The reality is that sex offenders are a great political target, but that doesn’t mean any law under the sun is appropriate.
—Illinois State Representative John Fritchey1
People want a silver bullet that will protect their children, [but] there is no silver bullet. There is no simple cure to the very complex problem of sexual violence.
—Patty Wetterling, child safety advocate whose son was abducted in 1989 and remains missing2
What happened to nine-year-old Jessica Lunsford is every parent’s worst nightmare. In February 2005 she was abducted from her home in Florida, raped, and buried alive by a stranger, a next-door neighbor who had been twice convicted of molesting children. Over the past decade, several horrific crimes like Jessica’s murder have captured massive media attention and fueled widespread fears that children are at high risk of assault by repeat sex offenders. Politicians have responded with a series of laws, including the sex offender registration, community notification, and residency restriction laws that are the subject of this report.
Federal law and the laws of all 50 states now require adults and some juveniles convicted of specified crimes that involve sexual conduct to register with law enforcement—regardless of whether the crimes involved children. So-called “Megan’s Laws” establish public access to registry information, primarily by mandating the creation of online registries that provide a former offender’s criminal history, current photograph, current address, and other information such as place of employment. In many states everyone who is required to register is included on the online registry. A growing number of states and municipalities have also prohibited registered offenders from living within a designated distance (typically 500 to 2,500 feet) of places where children gather—for example, schools, playgrounds, and daycare centers.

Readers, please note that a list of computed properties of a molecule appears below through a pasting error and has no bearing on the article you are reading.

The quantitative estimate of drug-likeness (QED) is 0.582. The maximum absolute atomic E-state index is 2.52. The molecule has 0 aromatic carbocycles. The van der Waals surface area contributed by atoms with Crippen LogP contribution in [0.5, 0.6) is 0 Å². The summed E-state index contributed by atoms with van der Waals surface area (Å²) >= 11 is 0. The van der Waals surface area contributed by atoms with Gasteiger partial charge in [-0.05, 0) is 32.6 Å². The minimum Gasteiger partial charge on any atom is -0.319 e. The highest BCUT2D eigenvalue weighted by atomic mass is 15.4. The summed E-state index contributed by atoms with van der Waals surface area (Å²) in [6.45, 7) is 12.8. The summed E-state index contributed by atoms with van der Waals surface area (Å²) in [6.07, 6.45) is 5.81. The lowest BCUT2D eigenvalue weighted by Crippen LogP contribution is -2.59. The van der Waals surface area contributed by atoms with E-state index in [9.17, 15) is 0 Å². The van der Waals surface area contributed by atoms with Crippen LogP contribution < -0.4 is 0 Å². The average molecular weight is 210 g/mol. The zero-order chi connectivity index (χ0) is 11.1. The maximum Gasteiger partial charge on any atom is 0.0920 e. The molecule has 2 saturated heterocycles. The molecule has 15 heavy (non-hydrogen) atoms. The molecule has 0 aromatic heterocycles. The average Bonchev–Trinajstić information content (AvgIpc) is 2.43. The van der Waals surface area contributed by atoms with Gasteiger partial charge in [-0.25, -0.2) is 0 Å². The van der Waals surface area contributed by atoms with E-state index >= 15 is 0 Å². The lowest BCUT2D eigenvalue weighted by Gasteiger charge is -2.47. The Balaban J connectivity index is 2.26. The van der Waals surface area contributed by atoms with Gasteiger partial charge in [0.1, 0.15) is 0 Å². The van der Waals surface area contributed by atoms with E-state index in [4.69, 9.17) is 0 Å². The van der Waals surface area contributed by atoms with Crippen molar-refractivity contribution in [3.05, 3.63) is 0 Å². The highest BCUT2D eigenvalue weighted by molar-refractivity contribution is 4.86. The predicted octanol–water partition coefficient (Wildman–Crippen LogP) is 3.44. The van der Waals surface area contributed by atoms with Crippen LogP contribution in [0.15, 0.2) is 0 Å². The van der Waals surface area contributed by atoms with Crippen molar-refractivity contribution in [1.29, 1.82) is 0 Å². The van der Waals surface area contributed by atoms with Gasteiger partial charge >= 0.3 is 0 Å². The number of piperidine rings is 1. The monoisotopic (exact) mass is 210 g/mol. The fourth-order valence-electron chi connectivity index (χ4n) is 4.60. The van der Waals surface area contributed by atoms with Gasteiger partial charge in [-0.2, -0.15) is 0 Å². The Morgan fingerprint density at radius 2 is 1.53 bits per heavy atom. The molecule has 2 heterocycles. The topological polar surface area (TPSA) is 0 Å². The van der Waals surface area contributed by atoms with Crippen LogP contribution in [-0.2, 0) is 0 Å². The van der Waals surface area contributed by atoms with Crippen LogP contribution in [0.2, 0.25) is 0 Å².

Human Rights Watch appreciates the sense of concern and urgency that has prompted these laws. They reflect a deep public yearning for safety in a world that seems increasingly threatening. Every child has the right to live free from violence and sexual abuse. Promoting public safety by holding offenders accountable and by instituting effective crime prevention measures is a core governmental obligation.
Unfortunately, our research reveals that sex offender registration, community notification, and residency restriction laws are ill-considered, poorly crafted, and may cause more harm than good:
- The registration laws are overbroad in scope and overlong in duration, requiring people to register who pose no safety risk;
- Under community notification laws, anyone anywhere can access online sex offender registries for purposes that may have nothing to do with public safety. Harassment of and violence against registrants have been the predictable result;
- In many cases, residency restrictions have the effect of banishing registrants from entire urban areas and forcing them to live far from their homes and families.
The evidence is overwhelming, as detailed in this report, that these laws cause great harm to the people subject to them. On the other hand, proponents of these laws are not able to point to convincing evidence of public safety gains from them. Even assuming some public safety benefit, however, the laws can be reformed to reduce their adverse effects without compromising that benefit. Registration laws should be narrowed in scope and duration. Publicly accessible online registries should be eliminated, and community notification should be accomplished solely by law enforcement officials. Blanket residency restrictions should be abolished.[NOTE: The Human Rights Watch report is well documented and cited, often with linking footnotes to confirm the documentation.]